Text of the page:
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Friday, July 30, 2010

Kibaki vs Moi: 'Mchongoano' for grown ups

For the better part of this month, Kenyans have been treated to a pressure-cooker referendum campaign with fisticuffs reported between supporters of the Greens and the Reds in some areas.

But the last leg of the campaign is evolving into a fairly light-hearted affair as the rival camps lock horns in the political version of Mchongoano, the hilarious Kenyan art form in which contestants try to outwit each other with words, not fists.

Americans call it ‘Yo Momma’ jokes.

Bifwoli Wakoli, the lands assistant minister who has publicly played clown a few times in the past, recently tickled a crowd in Eldoret when he wondered: “which man would want to marry me?” That was in response to allegations by the ‘No’ campaign that the Proposed Constitution allows same-sex marriages. Former president Moi, too, has given a good account of himself with quite some sharp tongue on the campaign platform. Last week, Moi retorted to the popular reference to his former political allies as “Moi orphans” by questioning the wisdom of doing so as if “I am dead”.

Well, all this has just been part of the curtain-raiser. The big show is the clash of the presidents, and it is as mouthwatering as it can probably get.

It started on Tuesday when President Kibaki uncharacteristically gave his predecessor a tongue lashing while addressing a ‘Yes’ rally. In typical casual Kibakispeak, the President aimed a jibe at “Wazee wengine (some old men)” moving around “wakisema katiba ni mbaya (claiming the Proposed Constitution is bad)”. He rubbed it in by terming Moi’s behaviour “a shame” and sought to finish the former president off by suggesting that he (Moi) “deserved sympathy”. If Kibaki appeared to land a heavy punch, he certainly fell short of a TKO. On Wednesday, Moi came out in a fighting mood poking some fun of his own at President Kibaki as having failed to deliver on his lofty 2002 campaign promise to give Kenyans a new constitution within 100 days of assuming power. And so it continued well into Thursday, with the old timers having a back-and-forth. This  weekend will no doubt see them trying to win the war of words.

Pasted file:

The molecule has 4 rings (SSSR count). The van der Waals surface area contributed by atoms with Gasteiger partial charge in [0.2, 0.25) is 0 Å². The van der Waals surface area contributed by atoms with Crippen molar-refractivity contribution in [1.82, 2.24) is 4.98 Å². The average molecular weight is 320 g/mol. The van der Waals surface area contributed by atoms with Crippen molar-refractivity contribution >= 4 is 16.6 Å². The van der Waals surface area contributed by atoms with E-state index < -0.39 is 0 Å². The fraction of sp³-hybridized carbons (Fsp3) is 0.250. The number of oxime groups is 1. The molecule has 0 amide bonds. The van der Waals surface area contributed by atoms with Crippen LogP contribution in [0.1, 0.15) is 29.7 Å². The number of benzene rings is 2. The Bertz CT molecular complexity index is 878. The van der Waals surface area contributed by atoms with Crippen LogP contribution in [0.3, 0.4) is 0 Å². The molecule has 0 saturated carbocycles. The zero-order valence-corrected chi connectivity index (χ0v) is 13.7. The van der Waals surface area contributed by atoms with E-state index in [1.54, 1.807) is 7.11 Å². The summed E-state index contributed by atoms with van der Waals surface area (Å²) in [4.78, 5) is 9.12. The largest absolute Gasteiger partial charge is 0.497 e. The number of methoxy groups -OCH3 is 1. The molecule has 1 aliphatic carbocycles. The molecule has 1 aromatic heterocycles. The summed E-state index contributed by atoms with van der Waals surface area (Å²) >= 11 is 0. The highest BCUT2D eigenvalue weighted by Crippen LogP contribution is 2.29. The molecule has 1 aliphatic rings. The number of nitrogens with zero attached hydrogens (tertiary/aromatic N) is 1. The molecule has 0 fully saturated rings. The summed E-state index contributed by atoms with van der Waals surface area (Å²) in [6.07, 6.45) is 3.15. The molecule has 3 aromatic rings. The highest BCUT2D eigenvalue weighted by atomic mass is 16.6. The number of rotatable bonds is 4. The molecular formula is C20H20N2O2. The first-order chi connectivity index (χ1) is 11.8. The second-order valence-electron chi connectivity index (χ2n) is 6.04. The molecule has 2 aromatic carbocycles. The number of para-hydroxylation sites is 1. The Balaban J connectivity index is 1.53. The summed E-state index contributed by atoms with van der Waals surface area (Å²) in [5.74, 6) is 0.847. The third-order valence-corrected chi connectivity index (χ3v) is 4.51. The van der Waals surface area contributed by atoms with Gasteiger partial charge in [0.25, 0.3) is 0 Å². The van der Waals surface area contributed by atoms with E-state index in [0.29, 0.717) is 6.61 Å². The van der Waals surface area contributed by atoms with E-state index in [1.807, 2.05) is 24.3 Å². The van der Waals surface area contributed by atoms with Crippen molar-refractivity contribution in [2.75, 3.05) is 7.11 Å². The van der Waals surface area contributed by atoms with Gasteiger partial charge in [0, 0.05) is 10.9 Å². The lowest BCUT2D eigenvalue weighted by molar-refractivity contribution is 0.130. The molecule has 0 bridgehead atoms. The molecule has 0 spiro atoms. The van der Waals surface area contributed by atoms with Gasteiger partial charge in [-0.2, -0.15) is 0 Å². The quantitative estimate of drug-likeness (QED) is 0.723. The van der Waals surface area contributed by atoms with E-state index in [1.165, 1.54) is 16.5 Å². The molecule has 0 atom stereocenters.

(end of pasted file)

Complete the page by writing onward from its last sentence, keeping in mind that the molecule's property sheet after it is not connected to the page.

For people who prefer to see themselves as statesmen, it might not degenerate into the quick-fire personal or mother insults like they do on the American Yo Momma. But from their long history as political friends-turned-foes, there are sufficient character and leadership flaws for either man to use as fodder and win this other contest in the referendum.

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